The Wedding Series Book 2
The best man: Michael Dickinson.
Michael Dickinson is delighted to be best man at his friend’s wedding — but there’s one complication. Tris Donlin is a bridesmaid. He’s wanted her for longer than he cares to remember, but to her, he’s just good old Michael — college pal, confidant, best buddy … Would a few days of wedding celebration let him finally get her out of his system once and for all?
Her cousin Paul’s wedding party has Tris’s head and heart full of memories of college days with him, Michael and their friend Grady. Grady was her college crush and Michael was her buddy. Now that they’re all grown up, my how things have changed.
She’s certain she’s found the best man for her … if only she can convince him.
Michael Dickinson continued efficiently sorting his mail despite the telephone tucked between his ear and shoulder. His calm, assured voice carried into the receiver over the noise of two dozen people pursuing three dozen tasks around him. As he spoke, he dropped envelopes, postcards, fliers and magazines into separate piles–discard, read immediately, pass on to someone else, read in that distant someday when he had time.
Another pile held one envelope. Addressed in a nearly illegible masculine hand, it had been among the mail he’d picked up from home when he returned to Springfield this morning after another whirlwind sweep through Illinois.READ MORE
“I understand your concern for the party,” he said into the telephone. He listened a moment, then answered with no betraying inflection of dryness. “Yes, of course, and your concern for the candidate, too. We all want Joan to win the election. If there is a perception among the voters that she tilts at windmills, you’re right to say that could hurt her candidacy. It’s my job to ensure they don’t have that misperception.”
As Michael spoke, his eyes rested on the single envelope.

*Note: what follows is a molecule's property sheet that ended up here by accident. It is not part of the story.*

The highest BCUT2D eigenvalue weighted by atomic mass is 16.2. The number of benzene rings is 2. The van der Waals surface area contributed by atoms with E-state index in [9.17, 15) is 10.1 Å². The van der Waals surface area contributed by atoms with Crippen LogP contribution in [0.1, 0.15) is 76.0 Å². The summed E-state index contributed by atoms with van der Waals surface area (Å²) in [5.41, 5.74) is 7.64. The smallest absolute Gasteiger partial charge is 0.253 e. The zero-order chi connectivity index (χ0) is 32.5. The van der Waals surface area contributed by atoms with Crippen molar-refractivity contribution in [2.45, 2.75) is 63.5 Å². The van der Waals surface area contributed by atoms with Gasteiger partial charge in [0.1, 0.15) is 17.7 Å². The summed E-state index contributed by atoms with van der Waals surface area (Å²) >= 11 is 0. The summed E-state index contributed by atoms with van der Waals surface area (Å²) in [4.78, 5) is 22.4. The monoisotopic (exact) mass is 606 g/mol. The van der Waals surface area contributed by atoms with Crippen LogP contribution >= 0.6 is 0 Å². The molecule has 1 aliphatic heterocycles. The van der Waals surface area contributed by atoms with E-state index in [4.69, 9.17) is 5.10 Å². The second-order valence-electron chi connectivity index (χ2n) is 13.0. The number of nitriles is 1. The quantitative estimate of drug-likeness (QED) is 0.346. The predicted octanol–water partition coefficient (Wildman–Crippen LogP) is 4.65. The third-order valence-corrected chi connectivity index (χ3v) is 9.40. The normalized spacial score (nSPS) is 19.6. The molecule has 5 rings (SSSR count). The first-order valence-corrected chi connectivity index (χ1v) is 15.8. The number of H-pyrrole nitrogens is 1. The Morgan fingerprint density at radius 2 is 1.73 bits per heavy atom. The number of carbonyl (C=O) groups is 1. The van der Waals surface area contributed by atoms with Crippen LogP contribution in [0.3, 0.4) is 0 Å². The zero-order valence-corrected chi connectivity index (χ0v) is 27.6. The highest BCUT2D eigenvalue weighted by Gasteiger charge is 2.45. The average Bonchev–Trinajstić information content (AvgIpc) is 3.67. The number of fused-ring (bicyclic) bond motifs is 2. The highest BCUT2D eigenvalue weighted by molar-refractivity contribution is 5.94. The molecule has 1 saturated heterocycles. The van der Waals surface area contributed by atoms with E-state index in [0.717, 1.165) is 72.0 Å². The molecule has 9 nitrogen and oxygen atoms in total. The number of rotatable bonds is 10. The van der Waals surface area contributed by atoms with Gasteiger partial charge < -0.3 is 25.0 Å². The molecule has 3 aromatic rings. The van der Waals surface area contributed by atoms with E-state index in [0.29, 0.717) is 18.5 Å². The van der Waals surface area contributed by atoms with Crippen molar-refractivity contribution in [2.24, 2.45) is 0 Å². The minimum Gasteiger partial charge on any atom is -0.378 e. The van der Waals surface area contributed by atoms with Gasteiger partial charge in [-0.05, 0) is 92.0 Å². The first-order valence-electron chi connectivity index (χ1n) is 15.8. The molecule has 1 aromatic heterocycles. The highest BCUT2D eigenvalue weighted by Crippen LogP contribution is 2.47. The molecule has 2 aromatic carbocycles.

“Yes, I will mention that to the candidate. Thank you. I’ll let you know. Goodbye.”
He hung up and reached for the envelope. Without making any move to open it, he turned it over in his hands.
Paul never wrote. Not even at Christmas. The phone was invented for a man like Paul Monroe. Michael suspected that if Bette hadn’t insisted, the formal wedding invitation he’d received two weeks ago would instead have been delivered in the same manner as the request to be in the wedding party: “Hey, Michael, we’re getting married. Why don’t you leave your sleazy politics for a while and come join Bette and me? I want you to be best man. Bette suggested co-groom, but I told her that’d be a little kinky for a straight arrow like you.”
Michael had heard Bette affectionately admonishing her fiance in the background. He knew Paul well enough to recognize the invitation as a way to tease Bette, tease him and mask the sentimentality of the request, all at once. He’d been touched. And honored. And he’d said yes.
So it was hard to imagine what Paul could be writing about now.
If he had been a cynic, he might have wondered if Paul Monroe had decided he’d prefer Grady Roberts as his best man, since Grady was well on his way to making millions, while Michael was only chief aide-de-camp for long-shot United States Senate candidate Joan Bradon.
But Michael wasn’t a cynic–he had that on the authority of Joan Bradon, who had overcome plenty of cynics in her fifty-odd years. What he was, said Joan with her usual precision, was a skeptic. “A cynic presumes the worst. A skeptic suspends judgment until the proof’s in,” she’d told him once. “And since you’re never easy to persuade, you’re our resident devil’s advocate, finding the holes in time to plug them before we face the light of public scrutiny.”
Michael accepted her label, but for his own reasons. A cynic would remember too many weddings, ceremonies whose memories outlasted the love they were supposed to celebrate, and say this one would be no different. A skeptic could look at Paul and Bette and believe there was a chance it could be different.
Before Paul’s call, if he’d thought about it, Michael probably would have assumed Grady would be best man. After all, Paul and Grady went back to grade school. Michael was the latecomer in the group. He’d met them in the first hour of their first day of college.
Without ever saying much, he and Paul had seemed to understand each other from the start. Grady . . . well, Grady was Grady. But for all Grady’s astounding good looks, easy charm and moneyed background, Michael had envied him only one thing. And he’d buried that resentment so long ago and so deep he didn’t think even Paul had gotten more than an inkling of it. Certainly Grady hadn’t.